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Science & Technology

Wearable arm turns you into a real-life Doc Ock

By T.K. Randall
June 9, 2020 · Comment icon 10 comments

The arm can help you pick fruit, among other things. Image Credit: YouTube / Createk Engineering Lab
Researchers have come up with a remote-controlled robotic arm that can be worn around your waist.
It turns out that Spider-Man villain Dr Otto Octavius is not the only one with wearable robotic arms - as evidenced by this novel new robotic limb developed by a team of researchers from Canada's Universite de Sherbrooke as part of a collaboration with Exonetik.

While the hydraulic arm, which features three degrees of freedom, is certainly not as elegant as its comic-book counterparts, it has the potential to become something very significant in the future.

Tethered to an external power system, the arm is controlled by a second person standing nearby.

Despite these limitations however, it is quite capable of performing a number of useful tasks from picking fruit to painting a wall and can also pick up and hand tools and other objects to the wearer.
It is even capable of smashing down walls using a mace-like appendage.

With the goal of "mimicking the performance of a human arm in a multitude of industrial and domestic applications", the arm certainly has a few rough edges (such as the wearer being shaken around quite a bit by its movement) but the future potential is definitely there.

It will be interesting to see how this technology develops over the next few years.

You can check out a video of the arm in action below.

Source: Tech Spot | Comments (10)

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Recent comments on this story
Comment icon #1 Posted by Tatetopa 4 years ago
The arm is cool. Mounting it to somebody's waist seems a little lame. If another person needs to control it, might as well use a mechanical platform.
Comment icon #2 Posted by freetoroam 4 years ago
Ideal for social distancing, but this picture is not a good example to use, she has two arms, does she really need the extra attachment round her waist to pick flowers?  Saying that, what are those things on the bush? 
Comment icon #3 Posted by XenoFish 4 years ago
I can see such tech developing into a usable exoskeleton. For using in space exploration and hazardous work. You'd need a fully functional neural link, so that the arm or arms would become second nature to use. Then again, how much of a step would it be to cybernetics.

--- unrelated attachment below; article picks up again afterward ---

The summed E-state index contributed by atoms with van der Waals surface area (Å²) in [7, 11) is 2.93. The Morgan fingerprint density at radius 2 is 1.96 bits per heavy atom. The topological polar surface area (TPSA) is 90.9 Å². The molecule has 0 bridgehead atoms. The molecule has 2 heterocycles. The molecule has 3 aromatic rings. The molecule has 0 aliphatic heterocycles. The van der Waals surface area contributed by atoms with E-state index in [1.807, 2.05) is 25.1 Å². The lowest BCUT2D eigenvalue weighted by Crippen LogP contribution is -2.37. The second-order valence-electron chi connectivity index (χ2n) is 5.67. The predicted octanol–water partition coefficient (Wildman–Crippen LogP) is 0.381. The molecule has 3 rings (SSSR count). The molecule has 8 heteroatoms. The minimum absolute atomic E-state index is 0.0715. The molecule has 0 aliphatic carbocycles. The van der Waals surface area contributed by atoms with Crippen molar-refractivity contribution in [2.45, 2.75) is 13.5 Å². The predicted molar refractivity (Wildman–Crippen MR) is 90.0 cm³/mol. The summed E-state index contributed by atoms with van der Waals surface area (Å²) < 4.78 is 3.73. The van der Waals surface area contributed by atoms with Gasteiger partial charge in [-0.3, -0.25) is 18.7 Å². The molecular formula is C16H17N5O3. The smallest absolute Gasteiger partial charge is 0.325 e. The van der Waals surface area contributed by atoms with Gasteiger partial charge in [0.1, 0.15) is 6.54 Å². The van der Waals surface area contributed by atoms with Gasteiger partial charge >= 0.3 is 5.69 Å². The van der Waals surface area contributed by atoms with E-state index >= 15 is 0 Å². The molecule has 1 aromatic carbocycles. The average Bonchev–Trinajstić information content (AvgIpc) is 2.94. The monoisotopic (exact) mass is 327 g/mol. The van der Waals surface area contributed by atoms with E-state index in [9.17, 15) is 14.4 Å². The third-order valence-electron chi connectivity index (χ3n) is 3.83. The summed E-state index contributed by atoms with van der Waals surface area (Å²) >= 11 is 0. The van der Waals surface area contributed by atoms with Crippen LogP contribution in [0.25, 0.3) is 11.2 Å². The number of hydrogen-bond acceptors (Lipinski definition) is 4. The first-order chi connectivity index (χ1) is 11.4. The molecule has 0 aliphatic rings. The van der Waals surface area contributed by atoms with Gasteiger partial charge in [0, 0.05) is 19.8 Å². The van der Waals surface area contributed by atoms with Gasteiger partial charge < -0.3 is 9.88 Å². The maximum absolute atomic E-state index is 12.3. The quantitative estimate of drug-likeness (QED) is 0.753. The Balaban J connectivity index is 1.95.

Comment icon #4 Posted by Seti42 4 years ago
It requires two people to do the work of less than one person. That's great.
Comment icon #5 Posted by ercbreeze 4 years ago
Seems like they would get more work done--if the other person just helped her.
Comment icon #6 Posted by Susanc241 4 years ago
You've got to start somewhere!
Comment icon #7 Posted by jbondo 4 years ago
True, but this is cumbersome and probably heavy, requires two people and a control box that looks like it probably weighs at least 10 lbs. You have cables on the ground and the arm is going to throw the wearer off balance all the time and jerk them around. Better off to begin development of a complete robot right from the start. The control box could be mounted inside and the control guy could do it remotely. I see no viability to this involving a person wearing it, except as one other poster said: "In space". Seems it would be a useful tool outside a spacecraft and all the balance and jerk is... [More]
Comment icon #8 Posted by Susanc241 4 years ago
Just consider the room sized computers we started out with and look where we are now!
Comment icon #9 Posted by jbondo 4 years ago
I get the idea. I just don't see this as something that's going to develop. Like I said, if you are going to use an automated arm, why not use an entire robot with multiple arms? At the rate this will advance...well, frankly, robots like this are already under development. Not to mention, In auto factories, the workers don't even need to wear the arm. I guess I just don't get the perception that you'd need to wear the arm, unless it's being developed for the disabled and that's also being worked on already, with appendages located where human arms normally are located. I don't know, normally, ... [More]
Comment icon #10 Posted by jbondo 4 years ago
Here's a far more feasible "wearable arm":  

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